Food allergy caused by imported food allergens is an emerging problem, as 84.7% of the Italian population have consumed ethnic food at least once in their lifetime [31]. At present, there is no validated list of potential imported food allergens. One can infer their consumption in Italy through purposefully collected case histories. Specifically, the most commonly consumed ethnic foods come from the cuisine of Chinese or Japanese (38.8%), followed by Mexican/Latin American (25.7%), Arab/Middle Eastern (14.2%), Southeast Asian (10.6%), and African (5.4%) [31]. Japanese and Chinese cuisines mainly use peanuts, fish, shellfish, soy, and eggs. Regarding soy sauce, which is always present in Asian restaurants, it is generally well tolerated by those with soy allergies because soy proteins are destroyed by the fermentation process [32, 33]. The so-called “Chinese restaurant syndrome” is controversial; it is characterized by pressure on the face, chest pain, burning sensations throughout the body, and anxiety and is due to the ingestion of MSG, which is used as a food additive in many Chinese dishes [34]. The exact etiology of this syndrome is unknown, but studies in guinea pigs have demonstrated the neurotoxic and neuroexcitatory properties of MSG in the hypothalamic region of the central nervous system [35]. In any case, the analysis of case histories reported in the literature does not confirm a causal relationship between MSG ingestion and patient symptoms [36]. Mexican cuisine uses sauces containing multiple allergens, such as cocoa, spices, and nuts. Also frequent is the use of beans and spirits containing traces of soy or wheat [37]. In contrast, Middle Eastern cuisine is characterized by spices, olive oil, nuts, and oilseeds (including tahini) [38]. Spices, legumes, and nuts are also present in Southeast Asian cuisine. Furthermore, in particular types of tea or curries, one must check for the possible presence of cow’s milk [38]. Regarding allergens, African cuisine uses peanuts to a great extent [39]. Recently, insect meal has been allowed to enter the European market and, therefore, Italy [40]. Specifically, the European Union has authorized the use of insects in food products since 2018 [41]. In Italy, four insect meals were authorized for consumption in March 2023: Acheta domesticus (house cricket), Tenebrio molitor (yellow grub of meal), Alphitobius diaperinus (lesser meal worm), Locusta migratoria [42]. Nutritionally, insects contain a large amount of protein, possess high nutritional value, and have antioxidant, anti-inflammatory, anti-adipogenic, and antidiabetic power [43]. Therefore, insects are considered a healthier nutritional source than red meat. Their inclusion in the Mediterranean diet can reduce risk factors for some diseases, such as diabetes, obesity, and hypertension. In addition, their farming reduces environmental impact since much less CO2 is generated than in farmed meat production [44]. As edible insects have been introduced into the diet, possible food allergies to these insects have arisen [45]. However, there is a substantial lack of information regarding the allergenicity of edible insects and the symptomatology by which allergic reactions occur [46]. Food allergy to insects has been described for silkworms, mealworms, caterpillars, Bruchus lentis, sago worms, locusts, grasshoppers, cicadas, bees, Clanis bilineata, and the food additive carmine, which is derived from the females of the insects Dactylopius coccus (Fig. 1) [45]. Only inhalation allergy studies have been described for cockroaches, which are also edible insects [45]. Several insect allergens, including tropomyosin and arginine kinase, pan-allergens with cross-reactivity with homologous proteins, such as crustaceans, mollusks, and house dust mites, have been identified. Cross-reactivity and/or co-sensitization of insect tropomyosin and arginine kinase have been demonstrated in allergic patients [45]. Currently, there are no prevalence studies on this food allergy, even in Southeast Asia and China, where insects are routinely consumed. Despite the absence of significant case histories, the prevalence of insect allergy does not appear to be high, as several studies conducted in Asia (including China and Thailand) on the prevalence of food allergy do not report insects as a frequent cause of food allergy [47, 48]. In a study conducted in Laos and based on a questionnaire, out of 1059 adult subjects who had previously eaten insects, 81 (7.6%) reported that they had experienced an allergic reaction from eating insects. The type of insects was not specified, however, and no cases of severe anaphylaxis were reported [49]. Severe anaphylactic reactions from insect ingestion, however, have been reported in other studies: In a review collection of 358 cases of severe anaphylactic reactions from food ingestion that occurred in China, 63 (17.3%) were caused by insects, particularly locusts and grasshoppers [50]. In another study conducted over two years at a Thai tertiary care hospital, 7 out of 36 (19.4%) cases of anaphylaxis from food were attributable to insect intake, with locusts and grasshoppers being more prevalent [51]. Regarding diagnosis, clinical cases are reported in which skin allergy testing was performed using commercial extracts of dried or fresh insects [45]. Regarding blood tests, ImmunoCAPs (Thermofisher®, Phadia®) containing whole insects, including cockroaches and silkworms, are available [45]. A recently acquired method of diagnosis is the Allergy Explorer (ALEX®), an in vitro diagnostic test for allergen-specific IgE (sIgE) assay, which recognizes the possible presence of cricket (Ach d), mealworm (Ten m) and locust (Loc m) molecules [52]. Therapeutic management is the same as for food allergies. There have been no reported cases of allergen-specific immunotherapy for food allergy to insects [45, 53]. With the marketing of numerous foods containing insects, it is to be expected that allergies to edible insects will also occur in Western countries, and therefore, an improvement and standardization of allergy diagnosis procedures is desirable to optimize their management.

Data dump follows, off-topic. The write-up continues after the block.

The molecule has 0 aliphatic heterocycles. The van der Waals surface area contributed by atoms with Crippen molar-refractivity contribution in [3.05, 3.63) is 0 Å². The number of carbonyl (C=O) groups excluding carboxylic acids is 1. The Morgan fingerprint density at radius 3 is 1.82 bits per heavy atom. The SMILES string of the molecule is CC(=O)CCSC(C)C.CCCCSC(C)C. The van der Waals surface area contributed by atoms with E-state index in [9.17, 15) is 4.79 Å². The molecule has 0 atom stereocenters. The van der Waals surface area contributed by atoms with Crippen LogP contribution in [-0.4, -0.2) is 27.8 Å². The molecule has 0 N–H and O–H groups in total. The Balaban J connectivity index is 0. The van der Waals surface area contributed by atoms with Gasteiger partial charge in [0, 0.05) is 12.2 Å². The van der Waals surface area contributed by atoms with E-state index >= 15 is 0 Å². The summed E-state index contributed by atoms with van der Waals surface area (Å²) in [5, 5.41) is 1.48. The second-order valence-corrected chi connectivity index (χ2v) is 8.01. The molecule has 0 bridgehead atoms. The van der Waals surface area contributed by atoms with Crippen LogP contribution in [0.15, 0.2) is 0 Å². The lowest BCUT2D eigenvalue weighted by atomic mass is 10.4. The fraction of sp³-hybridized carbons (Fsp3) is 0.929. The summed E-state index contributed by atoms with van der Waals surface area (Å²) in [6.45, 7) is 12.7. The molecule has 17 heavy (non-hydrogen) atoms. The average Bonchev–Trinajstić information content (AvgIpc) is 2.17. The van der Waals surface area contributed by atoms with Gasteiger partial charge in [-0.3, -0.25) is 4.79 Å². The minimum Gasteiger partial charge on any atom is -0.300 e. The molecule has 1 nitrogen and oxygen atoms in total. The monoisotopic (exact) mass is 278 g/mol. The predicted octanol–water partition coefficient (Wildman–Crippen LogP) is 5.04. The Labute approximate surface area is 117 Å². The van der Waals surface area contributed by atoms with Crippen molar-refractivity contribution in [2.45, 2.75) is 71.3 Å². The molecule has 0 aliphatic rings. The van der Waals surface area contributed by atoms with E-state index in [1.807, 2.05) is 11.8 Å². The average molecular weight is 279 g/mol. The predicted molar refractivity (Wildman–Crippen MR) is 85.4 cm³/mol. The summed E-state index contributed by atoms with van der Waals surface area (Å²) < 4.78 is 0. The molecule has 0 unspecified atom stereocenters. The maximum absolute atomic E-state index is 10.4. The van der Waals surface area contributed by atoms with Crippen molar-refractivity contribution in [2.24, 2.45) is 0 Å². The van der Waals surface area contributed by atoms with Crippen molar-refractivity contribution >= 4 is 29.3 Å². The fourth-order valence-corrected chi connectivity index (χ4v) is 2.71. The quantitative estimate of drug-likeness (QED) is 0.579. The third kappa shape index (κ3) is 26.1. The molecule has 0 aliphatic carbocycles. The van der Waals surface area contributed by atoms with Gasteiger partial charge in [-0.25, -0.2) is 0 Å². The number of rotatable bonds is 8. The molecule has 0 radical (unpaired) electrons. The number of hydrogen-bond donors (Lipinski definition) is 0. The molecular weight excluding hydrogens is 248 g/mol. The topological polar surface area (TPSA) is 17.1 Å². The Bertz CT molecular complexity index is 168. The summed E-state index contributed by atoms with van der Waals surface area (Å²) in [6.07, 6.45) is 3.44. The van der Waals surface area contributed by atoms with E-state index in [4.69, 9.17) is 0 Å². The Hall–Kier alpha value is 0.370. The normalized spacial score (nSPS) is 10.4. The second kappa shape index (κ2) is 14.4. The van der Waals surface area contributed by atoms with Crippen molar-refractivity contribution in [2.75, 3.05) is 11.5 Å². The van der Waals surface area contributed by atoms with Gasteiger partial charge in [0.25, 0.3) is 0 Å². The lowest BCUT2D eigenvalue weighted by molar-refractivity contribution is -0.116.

Fig. 1